Prenatal prep work
During bumphood it’s natural to focus on preparing for your little one’s arrival, but don’t neglect your relationship during this special time. These are the last few months that you will spend as just the two of you, so make a point to shower your partner with extra affection when the mood strikes and squeeze in as many date nights as the calendar allows. You won’t regret it.
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“Couples who put aside time for their relationship to focus on baby may not realize that they are ignoring one of the most important things they can offer to their baby: a strong and happy parental unit,” explains Katy Johnson Brookes, mom of two, registered clinical counselor and Gottman Bringing Baby Home educator in Mission, British Columbia.
You are a team both now and in the long run, as Melissa Robinson, mom of two and licensed marriage and family therapist in Walnut Creek, California, points out. “As a couple you will need to lean on each other through the momentous decisions around raising this amazing child into adulthood. Eventually [she] will move on and make [her] own way in the world. You will still be a couple after [she goes].”
Pregnancy is the perfect time to chat about the many changes that lie ahead. (There will be significantly less time—and energy—for in-depth discussions once you’re on baby’s round-the-clock routine of eat, sleep, poop.) Brookes suggests using this period to focus on moving from a “me” to “we” perspective. “Recognize that now that your baby is on board, every decision you make impacts your partner and baby,” she says. “Take some time to discuss each other’s expectations about how you will be dividing labor and time once baby is born. Learn together about some of the common challenges new parents face … [and] talk about how you would like to handle these issues as a team.”
It varies from couple to couple, but most newly minted parents find quarrels cropping up when these hot topics are on the table …
Maybe you had a clear delineation of labor prior to becoming mom and dad, but you’ve got a brand-new list of to-do’s now that baby has moved in. Come up with a plan for who will handle what, from emptying the diaper pail to heading off the ever- growing mountain of laundry, but be flexible. Most importantly: Make an effort to thank each other—even for the smallest tasks. Being appreciated staves off score- keeping, which often leads to resentment.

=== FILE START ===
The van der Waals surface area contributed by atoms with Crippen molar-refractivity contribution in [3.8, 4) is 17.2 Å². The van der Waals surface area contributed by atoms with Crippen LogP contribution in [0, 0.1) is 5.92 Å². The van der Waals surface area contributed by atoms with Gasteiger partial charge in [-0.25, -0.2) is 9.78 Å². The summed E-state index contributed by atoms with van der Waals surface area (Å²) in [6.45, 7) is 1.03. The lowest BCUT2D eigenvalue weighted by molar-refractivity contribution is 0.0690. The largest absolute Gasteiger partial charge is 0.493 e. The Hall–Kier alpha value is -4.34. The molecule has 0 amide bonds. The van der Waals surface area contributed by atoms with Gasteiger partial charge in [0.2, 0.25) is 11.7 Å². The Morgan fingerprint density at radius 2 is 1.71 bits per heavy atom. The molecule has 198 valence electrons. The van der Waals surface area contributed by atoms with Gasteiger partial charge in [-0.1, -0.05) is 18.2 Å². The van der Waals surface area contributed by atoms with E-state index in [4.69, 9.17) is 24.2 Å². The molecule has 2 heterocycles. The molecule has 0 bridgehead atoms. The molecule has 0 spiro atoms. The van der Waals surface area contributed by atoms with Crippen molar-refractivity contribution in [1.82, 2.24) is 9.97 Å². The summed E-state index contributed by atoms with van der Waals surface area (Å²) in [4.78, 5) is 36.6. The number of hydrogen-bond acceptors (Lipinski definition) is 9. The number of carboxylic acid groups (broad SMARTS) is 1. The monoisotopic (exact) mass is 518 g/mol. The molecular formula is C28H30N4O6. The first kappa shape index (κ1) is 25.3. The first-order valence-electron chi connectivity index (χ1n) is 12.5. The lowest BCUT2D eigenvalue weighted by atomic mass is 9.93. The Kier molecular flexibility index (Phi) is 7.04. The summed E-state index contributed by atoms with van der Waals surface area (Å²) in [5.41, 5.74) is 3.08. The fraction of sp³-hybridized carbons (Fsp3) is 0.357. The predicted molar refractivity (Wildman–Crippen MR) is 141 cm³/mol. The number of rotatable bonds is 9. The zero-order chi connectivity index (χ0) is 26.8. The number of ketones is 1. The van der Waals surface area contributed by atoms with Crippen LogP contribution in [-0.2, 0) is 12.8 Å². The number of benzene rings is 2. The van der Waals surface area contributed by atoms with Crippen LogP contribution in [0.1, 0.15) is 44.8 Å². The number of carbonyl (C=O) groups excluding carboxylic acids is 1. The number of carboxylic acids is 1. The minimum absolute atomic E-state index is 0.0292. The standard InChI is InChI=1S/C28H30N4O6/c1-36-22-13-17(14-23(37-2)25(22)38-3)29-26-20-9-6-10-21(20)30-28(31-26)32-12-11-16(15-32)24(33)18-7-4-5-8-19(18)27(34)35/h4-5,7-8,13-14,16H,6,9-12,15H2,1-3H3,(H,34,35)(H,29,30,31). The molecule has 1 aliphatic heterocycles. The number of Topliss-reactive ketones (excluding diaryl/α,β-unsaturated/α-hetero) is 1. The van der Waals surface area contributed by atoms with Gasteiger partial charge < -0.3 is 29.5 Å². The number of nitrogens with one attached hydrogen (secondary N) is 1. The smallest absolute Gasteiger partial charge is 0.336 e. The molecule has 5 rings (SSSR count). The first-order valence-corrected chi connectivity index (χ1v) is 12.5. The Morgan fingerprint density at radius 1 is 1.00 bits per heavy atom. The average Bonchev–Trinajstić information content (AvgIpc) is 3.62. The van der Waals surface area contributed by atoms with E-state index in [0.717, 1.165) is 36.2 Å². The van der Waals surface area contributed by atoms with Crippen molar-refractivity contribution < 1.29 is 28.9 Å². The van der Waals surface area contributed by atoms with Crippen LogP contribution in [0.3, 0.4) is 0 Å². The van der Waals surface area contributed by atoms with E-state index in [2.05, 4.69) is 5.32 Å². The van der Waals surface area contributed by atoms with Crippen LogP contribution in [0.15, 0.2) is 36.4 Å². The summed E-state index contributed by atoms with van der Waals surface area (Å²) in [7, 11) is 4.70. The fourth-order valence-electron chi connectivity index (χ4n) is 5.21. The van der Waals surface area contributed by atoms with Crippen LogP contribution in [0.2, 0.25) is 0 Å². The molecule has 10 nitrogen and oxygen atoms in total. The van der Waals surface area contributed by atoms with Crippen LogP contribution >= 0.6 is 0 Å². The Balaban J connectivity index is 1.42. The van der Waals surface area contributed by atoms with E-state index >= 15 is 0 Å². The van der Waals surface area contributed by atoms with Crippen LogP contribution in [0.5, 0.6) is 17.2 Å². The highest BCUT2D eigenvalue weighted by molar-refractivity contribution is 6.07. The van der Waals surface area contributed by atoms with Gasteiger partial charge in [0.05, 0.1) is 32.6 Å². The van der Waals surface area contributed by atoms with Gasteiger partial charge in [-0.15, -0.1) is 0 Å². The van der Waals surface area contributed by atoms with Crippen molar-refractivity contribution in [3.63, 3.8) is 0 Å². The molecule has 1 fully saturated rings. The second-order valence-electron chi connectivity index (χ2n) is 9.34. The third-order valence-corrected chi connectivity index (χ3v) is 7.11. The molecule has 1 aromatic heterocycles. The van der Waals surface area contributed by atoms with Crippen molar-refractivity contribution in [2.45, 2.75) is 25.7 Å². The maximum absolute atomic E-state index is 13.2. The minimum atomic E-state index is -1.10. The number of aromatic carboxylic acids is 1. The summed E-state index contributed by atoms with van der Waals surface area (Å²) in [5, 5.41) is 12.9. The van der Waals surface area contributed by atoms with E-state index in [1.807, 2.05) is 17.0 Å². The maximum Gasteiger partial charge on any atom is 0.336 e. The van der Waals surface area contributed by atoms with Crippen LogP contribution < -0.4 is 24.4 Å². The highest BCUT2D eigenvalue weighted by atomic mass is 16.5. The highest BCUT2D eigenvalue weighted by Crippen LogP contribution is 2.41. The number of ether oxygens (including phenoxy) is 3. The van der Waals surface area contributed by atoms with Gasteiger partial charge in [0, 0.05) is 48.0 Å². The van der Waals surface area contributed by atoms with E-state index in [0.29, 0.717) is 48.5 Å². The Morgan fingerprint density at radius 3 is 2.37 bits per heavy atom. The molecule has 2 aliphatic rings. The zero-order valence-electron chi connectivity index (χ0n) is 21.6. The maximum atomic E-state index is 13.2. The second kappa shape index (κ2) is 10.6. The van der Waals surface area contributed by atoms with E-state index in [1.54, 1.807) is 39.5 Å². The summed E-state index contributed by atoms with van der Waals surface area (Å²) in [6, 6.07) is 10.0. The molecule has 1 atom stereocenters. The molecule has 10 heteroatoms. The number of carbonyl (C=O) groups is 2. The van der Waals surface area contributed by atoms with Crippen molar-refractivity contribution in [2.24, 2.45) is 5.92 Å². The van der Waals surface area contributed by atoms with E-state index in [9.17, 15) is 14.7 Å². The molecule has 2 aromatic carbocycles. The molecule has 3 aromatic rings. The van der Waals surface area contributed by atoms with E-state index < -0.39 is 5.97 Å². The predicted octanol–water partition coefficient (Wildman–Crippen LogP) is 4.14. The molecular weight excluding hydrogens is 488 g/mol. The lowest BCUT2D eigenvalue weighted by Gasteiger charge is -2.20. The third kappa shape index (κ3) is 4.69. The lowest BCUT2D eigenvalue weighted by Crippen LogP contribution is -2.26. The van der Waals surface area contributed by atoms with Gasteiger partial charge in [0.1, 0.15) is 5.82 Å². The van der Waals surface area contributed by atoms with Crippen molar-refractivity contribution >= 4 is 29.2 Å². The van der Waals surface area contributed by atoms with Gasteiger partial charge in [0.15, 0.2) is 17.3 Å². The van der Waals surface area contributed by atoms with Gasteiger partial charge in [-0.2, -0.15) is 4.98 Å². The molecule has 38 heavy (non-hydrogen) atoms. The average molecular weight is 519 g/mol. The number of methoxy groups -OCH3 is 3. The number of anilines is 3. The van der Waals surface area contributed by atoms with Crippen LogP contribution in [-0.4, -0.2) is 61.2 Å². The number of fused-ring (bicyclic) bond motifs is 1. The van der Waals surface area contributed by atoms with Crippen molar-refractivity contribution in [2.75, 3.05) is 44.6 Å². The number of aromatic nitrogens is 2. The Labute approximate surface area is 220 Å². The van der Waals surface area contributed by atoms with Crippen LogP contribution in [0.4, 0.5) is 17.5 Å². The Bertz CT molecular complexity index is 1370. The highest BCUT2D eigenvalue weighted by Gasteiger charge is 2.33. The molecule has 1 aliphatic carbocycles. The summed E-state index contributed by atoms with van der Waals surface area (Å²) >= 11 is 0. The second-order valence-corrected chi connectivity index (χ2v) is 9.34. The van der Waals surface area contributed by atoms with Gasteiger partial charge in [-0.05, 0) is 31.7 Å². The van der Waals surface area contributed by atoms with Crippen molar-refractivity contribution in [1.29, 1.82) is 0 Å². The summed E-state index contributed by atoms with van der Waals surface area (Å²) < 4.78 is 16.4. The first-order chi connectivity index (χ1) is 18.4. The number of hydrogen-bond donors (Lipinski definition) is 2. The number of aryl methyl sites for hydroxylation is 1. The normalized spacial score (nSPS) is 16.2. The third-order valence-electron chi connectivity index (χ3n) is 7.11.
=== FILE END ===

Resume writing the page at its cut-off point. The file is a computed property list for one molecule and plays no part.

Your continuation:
Time (out, alone, with each other)
There are some things you’ll have plenty of (like shirts with spit-up on them), but one department where you’ll be lacking is time. With only so many hours in a day and most of those accounted for by feedings and tummy time and diaper changes, there won’t be much excess for brunch with the girls, reading a book at your favorite coffee shop or having a date without a tiny third wheel. And let’s face it, if you can eke out an extra hour or two, it’s probably going to go toward a power nap.
But time away from baby—separate or together—will do you both some good. So strategize about how you can accomplish both. Maybe you each get one night off a week to spend as you please, or perhaps you can plan ahead for once-a-month dates that don’t take place in your living room. Find what works for your family.
Shelling out for well-checks and the diaper surplus that has taken over your hall closet can put a strain on your bank account and your partnership, especially if you don’t agree on whether a bouncer qualifies as a “necessary” purchase. It pays to map out your foreseeable expenses now and earmark what you can for savings (and unexpected costs that are bound to come up). By planning ahead, you can space out major buys over several paychecks and jointly decide where you can afford to scrimp or splurge.